Jaywalking and other poor life decisions

Jaywalking may be a habit in The City, but cars still have right of way. (Courtesy Photo)
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So I almost killed this guy the other day. I was heading inbound on California at dusk, still adjusting to the change in light, when he darted in front of my cab.

The second I saw the figure in my periphery, I slammed on the brakes. But I was on the cable car tracks and my tires slid a little. I stopped about four feet from his kneecaps as he bolted past me without a lick of concern for his safety or my blood pressure, which hit triple digits in the process. I immediately rolled down the passenger side window and let the expletives fly.

We were both lucky. Him more than me, obviously. Still, I really do not want to cause anyone, even a moron, bodily harm.

I often joke that my job as a cab driver in San Francisco isn’t about driving so much as it is not hitting anything or anyone. You have to be hyperalert to keep track of all the movements in the street.

While searching for the increasingly elusive street hails, I’m constantly on the lookout for double-parked Uber-Lyfts. I anticipate the erratic maneuvers of out-of-town drivers, most of whom are also Uber-Lyfts. I navigate various sink holes and construction zones. I maintain a safe distance from bicyclists. I dodge suicidal pigeons and cantankerous seagulls. And most of all, I try not to hit the omnipresent jaywalkers.

It’s no wonder my eyes get so sore after my shifts.

Yeah, I know jaywalking is a San Francisco tradition. It’s part of the pedestrian culture of The City.

As a native Angeleno, I’ve always marveled at the differences between the two places when it comes to walking.

In L.A., you don’t jaywalk. Period. Besides a potential ticket, you’ll get run over. Walking in L.A. can be a blood sport. You have to look both ways 50 times before even crossing on the green, in case some douchebag in a Porsche is trying to outrun oncoming traffic. Everyone knows cars have the right of way there.

In San Francisco, the accepted practice used to be crossing once there were no more cars coming, regardless of whether the light was red or green. The stoplights here are brutal. Not a single car will be on the road and yet the signals continue to play out their lazy patterns. Plus, it’s usually chilly. Standing on a corner waiting for a green light in the cold is absurd.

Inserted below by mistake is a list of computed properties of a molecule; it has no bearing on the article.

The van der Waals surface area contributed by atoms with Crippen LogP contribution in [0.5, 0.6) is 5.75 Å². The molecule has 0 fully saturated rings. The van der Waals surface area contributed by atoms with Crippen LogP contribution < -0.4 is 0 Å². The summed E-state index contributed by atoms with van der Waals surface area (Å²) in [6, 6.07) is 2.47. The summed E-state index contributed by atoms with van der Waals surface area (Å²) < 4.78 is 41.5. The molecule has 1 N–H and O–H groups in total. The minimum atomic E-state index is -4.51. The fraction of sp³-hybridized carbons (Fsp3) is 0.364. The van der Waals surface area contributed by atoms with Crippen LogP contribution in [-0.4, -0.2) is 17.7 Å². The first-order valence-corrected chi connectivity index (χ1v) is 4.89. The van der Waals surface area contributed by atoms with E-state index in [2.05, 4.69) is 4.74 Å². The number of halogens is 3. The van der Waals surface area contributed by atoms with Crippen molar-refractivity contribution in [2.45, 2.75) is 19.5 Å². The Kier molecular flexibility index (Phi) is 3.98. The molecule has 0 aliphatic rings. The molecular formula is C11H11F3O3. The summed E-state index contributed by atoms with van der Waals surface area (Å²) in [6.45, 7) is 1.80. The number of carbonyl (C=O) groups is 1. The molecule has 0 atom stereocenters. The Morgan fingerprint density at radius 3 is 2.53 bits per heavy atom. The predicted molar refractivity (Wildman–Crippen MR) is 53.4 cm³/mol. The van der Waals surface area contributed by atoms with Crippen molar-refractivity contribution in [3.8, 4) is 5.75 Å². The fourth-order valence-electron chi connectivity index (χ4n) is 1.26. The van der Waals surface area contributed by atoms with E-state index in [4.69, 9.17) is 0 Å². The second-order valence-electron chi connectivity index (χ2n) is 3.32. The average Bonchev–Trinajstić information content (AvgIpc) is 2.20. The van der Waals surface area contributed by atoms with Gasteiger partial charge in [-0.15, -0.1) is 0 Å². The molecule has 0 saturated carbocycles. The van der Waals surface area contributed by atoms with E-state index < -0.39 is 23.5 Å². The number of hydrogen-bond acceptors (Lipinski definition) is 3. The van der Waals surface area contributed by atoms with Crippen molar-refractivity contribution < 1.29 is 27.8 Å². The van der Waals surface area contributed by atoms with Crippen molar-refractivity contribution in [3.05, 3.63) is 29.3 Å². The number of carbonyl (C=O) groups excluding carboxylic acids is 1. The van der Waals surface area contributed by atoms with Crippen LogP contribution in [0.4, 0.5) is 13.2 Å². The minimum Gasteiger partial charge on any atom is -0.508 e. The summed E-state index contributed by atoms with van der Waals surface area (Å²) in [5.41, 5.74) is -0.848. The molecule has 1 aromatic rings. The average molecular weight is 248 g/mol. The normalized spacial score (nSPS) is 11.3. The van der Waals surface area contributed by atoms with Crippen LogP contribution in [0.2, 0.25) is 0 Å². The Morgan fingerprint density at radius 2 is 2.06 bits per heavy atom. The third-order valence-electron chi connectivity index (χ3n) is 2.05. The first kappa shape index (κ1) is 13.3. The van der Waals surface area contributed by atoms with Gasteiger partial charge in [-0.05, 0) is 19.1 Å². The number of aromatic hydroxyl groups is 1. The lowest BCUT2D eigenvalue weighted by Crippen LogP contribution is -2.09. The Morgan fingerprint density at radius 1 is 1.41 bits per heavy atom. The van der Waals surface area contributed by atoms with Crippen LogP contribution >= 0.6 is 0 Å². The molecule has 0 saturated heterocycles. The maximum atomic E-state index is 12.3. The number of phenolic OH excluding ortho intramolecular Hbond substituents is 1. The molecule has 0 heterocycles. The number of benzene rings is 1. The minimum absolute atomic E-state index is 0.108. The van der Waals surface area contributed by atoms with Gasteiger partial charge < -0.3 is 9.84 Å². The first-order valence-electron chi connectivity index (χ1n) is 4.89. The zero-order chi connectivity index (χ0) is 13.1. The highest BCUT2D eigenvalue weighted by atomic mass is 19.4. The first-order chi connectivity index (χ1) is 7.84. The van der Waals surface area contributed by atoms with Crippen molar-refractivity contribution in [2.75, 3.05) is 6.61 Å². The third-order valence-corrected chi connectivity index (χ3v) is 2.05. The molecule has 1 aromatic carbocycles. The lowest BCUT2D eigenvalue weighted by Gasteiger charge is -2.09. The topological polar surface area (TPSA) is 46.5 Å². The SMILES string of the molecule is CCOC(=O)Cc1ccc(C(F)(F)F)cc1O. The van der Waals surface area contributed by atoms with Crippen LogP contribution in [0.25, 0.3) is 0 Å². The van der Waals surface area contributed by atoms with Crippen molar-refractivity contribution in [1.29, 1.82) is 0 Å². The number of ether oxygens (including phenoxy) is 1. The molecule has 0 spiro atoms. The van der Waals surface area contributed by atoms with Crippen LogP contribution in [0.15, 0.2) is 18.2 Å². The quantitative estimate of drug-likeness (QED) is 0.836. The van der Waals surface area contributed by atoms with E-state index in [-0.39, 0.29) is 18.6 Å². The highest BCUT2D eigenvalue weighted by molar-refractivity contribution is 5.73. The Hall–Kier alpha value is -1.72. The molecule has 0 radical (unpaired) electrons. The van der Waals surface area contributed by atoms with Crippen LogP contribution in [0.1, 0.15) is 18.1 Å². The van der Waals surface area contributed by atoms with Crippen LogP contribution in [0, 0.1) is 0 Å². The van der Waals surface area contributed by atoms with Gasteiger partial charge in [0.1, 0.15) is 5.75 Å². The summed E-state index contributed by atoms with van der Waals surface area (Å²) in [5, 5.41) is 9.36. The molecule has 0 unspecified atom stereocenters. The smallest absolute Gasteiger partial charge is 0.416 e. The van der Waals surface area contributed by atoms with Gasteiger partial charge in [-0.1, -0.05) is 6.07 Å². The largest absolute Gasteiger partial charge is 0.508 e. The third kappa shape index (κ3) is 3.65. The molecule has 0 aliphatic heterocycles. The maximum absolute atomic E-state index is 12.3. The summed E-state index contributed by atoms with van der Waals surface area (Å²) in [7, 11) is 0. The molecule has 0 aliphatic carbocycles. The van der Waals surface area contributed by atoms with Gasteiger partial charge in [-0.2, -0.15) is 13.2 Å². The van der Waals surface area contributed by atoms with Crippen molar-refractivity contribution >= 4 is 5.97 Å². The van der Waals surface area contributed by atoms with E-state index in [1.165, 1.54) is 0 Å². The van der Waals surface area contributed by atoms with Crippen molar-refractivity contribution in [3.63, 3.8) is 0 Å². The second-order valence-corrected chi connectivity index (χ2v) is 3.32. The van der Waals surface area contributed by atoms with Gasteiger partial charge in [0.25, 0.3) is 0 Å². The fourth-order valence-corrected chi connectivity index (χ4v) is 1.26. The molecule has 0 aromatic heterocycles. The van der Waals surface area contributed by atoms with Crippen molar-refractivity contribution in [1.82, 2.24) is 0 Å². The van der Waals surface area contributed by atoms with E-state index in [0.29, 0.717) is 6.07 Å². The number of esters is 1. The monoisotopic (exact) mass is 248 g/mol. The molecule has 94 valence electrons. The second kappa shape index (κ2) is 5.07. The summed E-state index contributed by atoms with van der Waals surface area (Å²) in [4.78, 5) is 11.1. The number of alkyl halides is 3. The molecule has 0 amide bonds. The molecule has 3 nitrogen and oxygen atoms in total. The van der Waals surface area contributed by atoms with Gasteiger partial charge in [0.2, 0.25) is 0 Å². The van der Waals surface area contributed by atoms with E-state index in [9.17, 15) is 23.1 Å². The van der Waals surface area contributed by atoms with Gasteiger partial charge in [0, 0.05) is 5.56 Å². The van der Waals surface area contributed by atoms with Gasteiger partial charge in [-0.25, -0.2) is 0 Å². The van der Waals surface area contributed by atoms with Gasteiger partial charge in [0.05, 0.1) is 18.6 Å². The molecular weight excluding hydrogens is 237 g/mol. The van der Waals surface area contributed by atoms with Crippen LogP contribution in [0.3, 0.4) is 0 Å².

These days, though, Vision Zero is being interpreted, literally, as the right to not look before stepping off the curb. Or to casually stroll into crosswalks with two seconds left, staring at a phone. Or, like my guy on California, to just walk in front of moving vehicles with the assumption they’ll stop because, “Hey, I’m walking here.”

Jaywalking isn’t confined to one demographic or one part of The City either. Whether driving through the Tenderloin, where swerving around zombies in the streets is par for the course, or the Marina, where people are like squirrels on a country road, jumping into traffic, freezing up for a second as you slam on your brakes and then carrying on like nothing happened. You need to have an eagle eye for wanton perambulators at all times.

Now I know what you’re thinking. Of course the cab driver wants to blame traffic-related injuries on the victims. And it’s true I’d like to see most major streets in this city restricted to commercial vehicles only. But as bewildering as jaywalking is to me, at the end of the day, who am I to judge people who wander into traffic? I am the king of poor life decisions.

Recently, I thought it was a good idea to get drunk, work on my laptop, talk on the phone and text at the same time. Now I’m facing a $1,200 bill from Apple for replacing the vodka drenched logic board. Without a computer, I’m writing my column on a manual typewriter and dictating it over the phone to my friend Stasia, who is a medical transcriptionist, and she emails me a copy to send right before my deadline.

And that’s just one example of my stupidity. I have a long list of regrettable activities over the past two months as my life has taken the drastic twists and turns of separation and inevitable divorce.

But I stay out of traffic.

As reckless as I may be, I don’t want to end it all splayed out on the hood of a Prius. I still have some dignity left.

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